I suggest that where flags and the like are concerned, we've been asking the wrong question for a long time. Debates about flags are always about the meanings they express. These meanings don't change; they just build up in deeper layers.
The Confederate battle flag is the best example imaginable. Probably the first meaning to be attached to it was one of tragic valour and regional pride.
That meaning still attaches to it: consider its use by the defunct Southern Party.
In the meantime it acquired other meanings too. One was the entirely positive quality of independence, irreverence and spiritedness.
The other was the negative meaning of violence and bigotry.
The same fate met the Eureka Flag, flown at the 1854 miners' rebellion at Ballarat.
Since then, it found itself adopted both by the hard left of politics AND the hard right, with all the sets of ideas that go with them.
This accreting of meanings means that every flag comes with unfair whispers. An African-American in South Carolina might know that his white neighbour flies the Confederate flag as an expression of pride in his region and his heritage, but it would take a bigger man than most of us to completely ignore the whispering hateful voice that goes with it, because of the extra meanings it carries. The unfairness works both ways: the same white neighbour who wants to show respect for his ancestor who owned no slaves and served in the Army of Northern Virginia will find himself unfairly facing the derision and contempt of people who assume he's a knuckle-dragging bigot.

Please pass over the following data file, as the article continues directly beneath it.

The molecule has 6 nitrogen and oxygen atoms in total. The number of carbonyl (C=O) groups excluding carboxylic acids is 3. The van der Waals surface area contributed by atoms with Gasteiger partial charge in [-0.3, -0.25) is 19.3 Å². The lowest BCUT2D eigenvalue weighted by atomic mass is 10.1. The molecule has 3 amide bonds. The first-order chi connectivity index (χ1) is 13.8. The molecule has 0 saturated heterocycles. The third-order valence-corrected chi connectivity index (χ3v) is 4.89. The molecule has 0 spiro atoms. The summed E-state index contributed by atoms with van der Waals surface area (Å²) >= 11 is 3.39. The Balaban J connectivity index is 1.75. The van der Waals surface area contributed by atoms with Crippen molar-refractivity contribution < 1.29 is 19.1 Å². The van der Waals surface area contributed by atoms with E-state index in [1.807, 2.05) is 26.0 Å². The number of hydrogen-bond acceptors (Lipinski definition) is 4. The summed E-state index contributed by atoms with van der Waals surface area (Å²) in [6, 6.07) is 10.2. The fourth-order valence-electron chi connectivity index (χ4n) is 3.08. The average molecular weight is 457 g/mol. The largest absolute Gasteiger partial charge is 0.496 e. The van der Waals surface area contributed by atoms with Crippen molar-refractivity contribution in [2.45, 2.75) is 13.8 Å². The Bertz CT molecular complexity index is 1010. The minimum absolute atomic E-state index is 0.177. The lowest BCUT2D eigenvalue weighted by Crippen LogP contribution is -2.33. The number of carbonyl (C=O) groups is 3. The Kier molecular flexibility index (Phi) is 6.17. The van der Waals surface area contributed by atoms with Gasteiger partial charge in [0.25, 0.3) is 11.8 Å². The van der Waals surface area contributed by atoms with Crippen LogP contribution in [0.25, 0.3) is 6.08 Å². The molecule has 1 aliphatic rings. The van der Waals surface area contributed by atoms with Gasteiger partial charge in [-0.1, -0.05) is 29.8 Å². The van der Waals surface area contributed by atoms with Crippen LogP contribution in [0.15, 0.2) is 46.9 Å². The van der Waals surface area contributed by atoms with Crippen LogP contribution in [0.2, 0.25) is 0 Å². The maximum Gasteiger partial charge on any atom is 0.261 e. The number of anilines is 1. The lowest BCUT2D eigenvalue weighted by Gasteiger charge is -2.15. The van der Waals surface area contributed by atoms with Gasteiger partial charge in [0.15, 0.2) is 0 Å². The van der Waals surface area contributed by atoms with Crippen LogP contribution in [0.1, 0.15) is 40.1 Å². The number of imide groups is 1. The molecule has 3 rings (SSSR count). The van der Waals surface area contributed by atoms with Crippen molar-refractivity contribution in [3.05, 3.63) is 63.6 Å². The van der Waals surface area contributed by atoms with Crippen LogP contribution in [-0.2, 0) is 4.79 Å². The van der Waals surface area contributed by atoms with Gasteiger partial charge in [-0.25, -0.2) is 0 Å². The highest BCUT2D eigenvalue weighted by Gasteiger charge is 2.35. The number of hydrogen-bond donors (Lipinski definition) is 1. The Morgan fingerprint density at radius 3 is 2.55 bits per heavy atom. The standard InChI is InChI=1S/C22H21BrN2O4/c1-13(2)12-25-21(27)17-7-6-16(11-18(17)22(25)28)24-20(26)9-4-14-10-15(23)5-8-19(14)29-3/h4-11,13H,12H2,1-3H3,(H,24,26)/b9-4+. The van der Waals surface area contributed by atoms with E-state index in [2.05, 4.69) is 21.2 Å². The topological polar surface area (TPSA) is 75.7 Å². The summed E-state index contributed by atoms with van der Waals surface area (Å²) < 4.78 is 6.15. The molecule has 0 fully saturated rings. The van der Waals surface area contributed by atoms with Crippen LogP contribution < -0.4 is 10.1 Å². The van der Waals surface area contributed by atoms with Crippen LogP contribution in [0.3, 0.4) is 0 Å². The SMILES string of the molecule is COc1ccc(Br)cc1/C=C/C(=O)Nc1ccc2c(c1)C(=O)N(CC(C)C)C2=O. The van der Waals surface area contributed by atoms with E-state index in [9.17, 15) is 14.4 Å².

May I suggest that a way out can be had from the language of heraldry? By adding (or, sometimes, taking away) from flags, their meaning can be made clear. A Eureka flag, for example, that included an image of a tree would refer to ordered liberty and justice* that is far removed from the lawlessness of the Builders' Labourers Federation. A Confederate flag incorporating an open lock or broken chains would convey rebelliousness and independence, and a design that included a noose or a burning cross would convey ... well, something very different.
I know that there is an element of disrespect to the ancestors in this idea, and a degree of meddling with heritage. Certainly it is open to abuse. But perhaps this is a risk worth taking if it means those of us who are living can transmit to those who are not yet born the best ideas of those who are now in their graves.
* Simon Schama talks about forests having this meaning in Landscape and Memory.